With Money to Burn, Netflix (NFLX) is Coming After Cable Next

The streaming service is ready to spend $5 billion on content, forcing competitors to keep up.

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With hits such as “Stranger Things” and “Orange is the New Black”, Netflix, Inc. (NASDAQ:NFLX) is making a lot of networks very nervous. It doesn’t help that the Los Gatos, Calif.-based streaming service is ready to spend $5 billion on content this year, forcing its rivals to spend more cash on TV shows to keep up. With that amount set on programming, Netflix is spending more on TV shows than any other network.

Netflix’s chief content officer Ted Sarandos confirmed that indeed, the company will be focusing on putting out more shows and spending big in the process.

“We’re going to spend in 2016 about $5 billion dollars on content on a P&L basis, which means about $6 billion in cash.” He adds that the budget has ballooned to this amount because Netflix is a global network and the company is not relying heavily on advertisers. At the moment, Netflix has 70 million subscribers.

Netflix’s gain will benefit the viewers but it is making investors worried about the plummeting media stocks rooted from concerns about the shrinking TV audience and poor advertising sales.

Since TV is losing viewership, TV networks have to up the ante, raising more funds to spend on programming year after year. According to Cowen & Co. analyst Doug Creutz, cable networks are trying to push new shows to keep audiences engaged but at a cost.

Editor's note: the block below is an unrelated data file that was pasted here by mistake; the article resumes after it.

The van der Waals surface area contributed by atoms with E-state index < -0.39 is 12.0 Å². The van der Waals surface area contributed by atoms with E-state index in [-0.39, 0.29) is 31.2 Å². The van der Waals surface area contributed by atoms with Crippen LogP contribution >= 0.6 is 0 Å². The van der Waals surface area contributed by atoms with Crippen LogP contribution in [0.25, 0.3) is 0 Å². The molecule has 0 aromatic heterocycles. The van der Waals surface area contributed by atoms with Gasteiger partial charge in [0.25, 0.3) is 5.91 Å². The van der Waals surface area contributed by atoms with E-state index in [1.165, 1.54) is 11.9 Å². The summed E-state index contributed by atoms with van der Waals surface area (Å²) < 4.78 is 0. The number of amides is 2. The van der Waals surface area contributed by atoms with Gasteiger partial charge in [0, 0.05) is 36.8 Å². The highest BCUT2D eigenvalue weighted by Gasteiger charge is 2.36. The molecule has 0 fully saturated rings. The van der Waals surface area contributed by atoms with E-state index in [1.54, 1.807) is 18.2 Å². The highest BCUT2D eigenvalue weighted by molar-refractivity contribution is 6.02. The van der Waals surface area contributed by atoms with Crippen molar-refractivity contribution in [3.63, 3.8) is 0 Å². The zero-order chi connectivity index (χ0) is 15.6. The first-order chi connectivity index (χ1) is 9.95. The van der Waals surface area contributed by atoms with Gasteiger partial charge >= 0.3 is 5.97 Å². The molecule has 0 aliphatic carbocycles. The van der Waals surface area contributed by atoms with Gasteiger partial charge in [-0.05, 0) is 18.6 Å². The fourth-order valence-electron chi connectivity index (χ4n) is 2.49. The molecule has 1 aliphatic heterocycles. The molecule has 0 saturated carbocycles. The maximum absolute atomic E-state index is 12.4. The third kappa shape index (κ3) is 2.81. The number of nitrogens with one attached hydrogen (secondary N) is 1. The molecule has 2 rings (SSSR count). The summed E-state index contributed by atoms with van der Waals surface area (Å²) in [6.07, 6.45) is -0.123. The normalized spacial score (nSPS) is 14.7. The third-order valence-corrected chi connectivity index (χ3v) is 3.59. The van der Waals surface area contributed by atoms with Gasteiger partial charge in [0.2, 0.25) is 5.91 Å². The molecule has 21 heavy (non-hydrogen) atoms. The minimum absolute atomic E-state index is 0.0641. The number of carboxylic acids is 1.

A report by Cg42 noted that an estimated 800,000 current cable subscribers would cancel their subscription in 2017. This will lead to approximately $1 billion in losses for cable networks. And with the rise of online streaming, which needless to say, has become one of the most popular forms of entertainment on the web, viewers are able to access new TV shows and more content and this causes the shrinking TV audience even more.

Although sports programs continue to attract more viewers, it won’t be long before MLB and NHL games are shown online. In fact, both leagues are offering online viewing services and Twitter (NYSE:TWTR)  inked a deal that allowed the micro-blogging social network to show live sports games. Adding to the headache of network execs is piracy which is hard to track and even harder to shut down completely.

But all is not lost for programmers. Thanks to more viewing options, there are other opportunities to sell their shows, including developing their own online services to market their programs locally and internationally, much like how Netflix and Amazon Prime has done. But will the move save the current domestic TV market? There’s no way to say it.

It’s also worth noting that Netflix just released its most ambitious project yet. And by ambitious, we mean expensive. The streaming service’s upcoming historical drama series “The Crown” has a budget of over $100 million with 60 episodes stretched over six seasons.

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